I’ll give ’em Watford!

Worn, dirty sign reading: "Welcome to Network SouthEast"

I made one of my occasional trips to London last weekend, and amidst a whirlwind of tourism, theatre and Soho-based frolicking, I made time for a Station Master trip.

I also met up with an old friend from school, Seb Patrick. We spent a good deal of time catching up, and during the conversation I mentioned that I was planning to take the London Overground out to Watford.

“You’ll love the Overground,” he advised, “everyone loves the Overground.”

He was right, of course. Ever since the launch of “London’s new train set”, as the initial publicity described it, I have been in love with the idea of the Overground. Transport for London took a disorganised collection of neglected, unloved railway lines and invested wisely in them, creating a useful transport network for the 21st century. It’s been a huge success with passenger numbers increasing dramatically in the four years that the system has been in operation.

Robert outside Watford High Street Overground stationCertainly as I trundled up the line from Euston, I was impressed. The new Capitalstar trains, with air-conditioning and wide gangways between coaches are light years ahead of most other commuter trains, although it is strange to see Tube-style longitudinal seats on a “main line” train. I alighted at Watford High Street, which felt cared for and welcoming, as did all the other stations the train passed through. In short, the Overground is the standard to which other suburban rail networks should aspire.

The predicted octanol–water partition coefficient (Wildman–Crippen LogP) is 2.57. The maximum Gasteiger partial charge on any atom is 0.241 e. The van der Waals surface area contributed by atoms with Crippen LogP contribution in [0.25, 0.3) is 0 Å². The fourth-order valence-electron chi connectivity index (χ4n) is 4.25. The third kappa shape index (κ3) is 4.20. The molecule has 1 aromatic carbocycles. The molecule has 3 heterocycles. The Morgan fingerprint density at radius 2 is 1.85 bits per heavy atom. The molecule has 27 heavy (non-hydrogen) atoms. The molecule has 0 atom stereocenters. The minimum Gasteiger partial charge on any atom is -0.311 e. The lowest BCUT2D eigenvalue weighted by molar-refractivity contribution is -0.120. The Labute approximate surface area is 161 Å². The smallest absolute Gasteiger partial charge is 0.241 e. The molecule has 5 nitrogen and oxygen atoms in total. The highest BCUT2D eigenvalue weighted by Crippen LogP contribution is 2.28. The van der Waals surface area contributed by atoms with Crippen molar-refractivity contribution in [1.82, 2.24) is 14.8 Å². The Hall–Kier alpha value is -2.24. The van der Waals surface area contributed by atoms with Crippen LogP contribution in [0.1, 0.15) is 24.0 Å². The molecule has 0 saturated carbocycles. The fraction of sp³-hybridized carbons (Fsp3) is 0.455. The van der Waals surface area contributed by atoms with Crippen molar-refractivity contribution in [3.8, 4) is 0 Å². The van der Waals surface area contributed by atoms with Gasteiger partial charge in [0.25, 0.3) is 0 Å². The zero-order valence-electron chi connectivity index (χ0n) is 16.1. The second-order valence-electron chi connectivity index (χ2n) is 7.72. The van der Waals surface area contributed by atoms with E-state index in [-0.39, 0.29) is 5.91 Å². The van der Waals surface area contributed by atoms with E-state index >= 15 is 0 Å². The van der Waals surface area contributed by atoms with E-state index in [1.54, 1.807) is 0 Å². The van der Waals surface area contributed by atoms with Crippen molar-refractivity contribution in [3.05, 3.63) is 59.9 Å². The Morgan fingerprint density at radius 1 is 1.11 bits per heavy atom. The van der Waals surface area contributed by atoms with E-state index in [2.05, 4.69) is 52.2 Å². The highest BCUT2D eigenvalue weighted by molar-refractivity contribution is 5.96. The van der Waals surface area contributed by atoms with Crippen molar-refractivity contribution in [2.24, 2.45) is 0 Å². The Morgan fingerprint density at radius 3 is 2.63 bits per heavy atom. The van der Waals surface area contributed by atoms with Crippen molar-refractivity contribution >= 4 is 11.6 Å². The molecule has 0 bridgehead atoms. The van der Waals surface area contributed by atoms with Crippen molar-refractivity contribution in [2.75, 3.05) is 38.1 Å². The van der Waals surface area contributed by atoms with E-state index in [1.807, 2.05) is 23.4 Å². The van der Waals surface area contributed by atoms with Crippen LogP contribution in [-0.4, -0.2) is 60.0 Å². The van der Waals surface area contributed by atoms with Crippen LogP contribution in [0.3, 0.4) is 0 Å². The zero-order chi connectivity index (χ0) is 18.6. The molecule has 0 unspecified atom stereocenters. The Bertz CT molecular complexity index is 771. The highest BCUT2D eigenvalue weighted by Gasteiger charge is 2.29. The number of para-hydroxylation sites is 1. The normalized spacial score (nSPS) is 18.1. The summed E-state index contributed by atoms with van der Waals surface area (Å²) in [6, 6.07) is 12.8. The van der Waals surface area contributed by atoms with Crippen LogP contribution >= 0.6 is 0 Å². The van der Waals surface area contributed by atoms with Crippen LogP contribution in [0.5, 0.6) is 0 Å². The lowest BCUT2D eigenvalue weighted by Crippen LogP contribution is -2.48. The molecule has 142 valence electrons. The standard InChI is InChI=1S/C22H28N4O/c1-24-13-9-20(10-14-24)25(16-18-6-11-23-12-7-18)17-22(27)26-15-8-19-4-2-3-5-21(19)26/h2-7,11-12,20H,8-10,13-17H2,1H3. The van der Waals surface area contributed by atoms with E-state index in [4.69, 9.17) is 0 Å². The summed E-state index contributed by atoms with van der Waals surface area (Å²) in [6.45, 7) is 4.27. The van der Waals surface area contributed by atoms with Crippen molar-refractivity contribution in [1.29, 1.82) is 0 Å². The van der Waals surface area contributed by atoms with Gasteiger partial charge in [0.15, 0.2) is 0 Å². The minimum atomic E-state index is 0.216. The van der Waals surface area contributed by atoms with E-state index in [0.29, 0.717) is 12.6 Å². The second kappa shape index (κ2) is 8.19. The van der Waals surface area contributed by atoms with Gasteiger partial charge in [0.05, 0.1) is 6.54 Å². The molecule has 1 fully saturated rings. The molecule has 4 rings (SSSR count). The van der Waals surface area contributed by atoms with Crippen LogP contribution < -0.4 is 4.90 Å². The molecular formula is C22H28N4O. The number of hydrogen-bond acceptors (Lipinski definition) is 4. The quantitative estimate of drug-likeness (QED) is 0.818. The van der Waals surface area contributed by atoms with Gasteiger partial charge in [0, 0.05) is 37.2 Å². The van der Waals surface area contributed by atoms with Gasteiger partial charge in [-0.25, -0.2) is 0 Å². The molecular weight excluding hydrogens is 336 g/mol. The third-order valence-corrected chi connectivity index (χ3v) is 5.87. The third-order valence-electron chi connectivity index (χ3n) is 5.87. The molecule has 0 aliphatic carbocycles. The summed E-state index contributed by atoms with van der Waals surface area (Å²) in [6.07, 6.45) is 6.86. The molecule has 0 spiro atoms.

However, amidst all this life, there is death. I was here to explore a forgotten part of the system, which has not benefited from the recent investment. That is the Croxley Green branch, a short stub which leaves the Watford DC Line just south of Watford High Street station.

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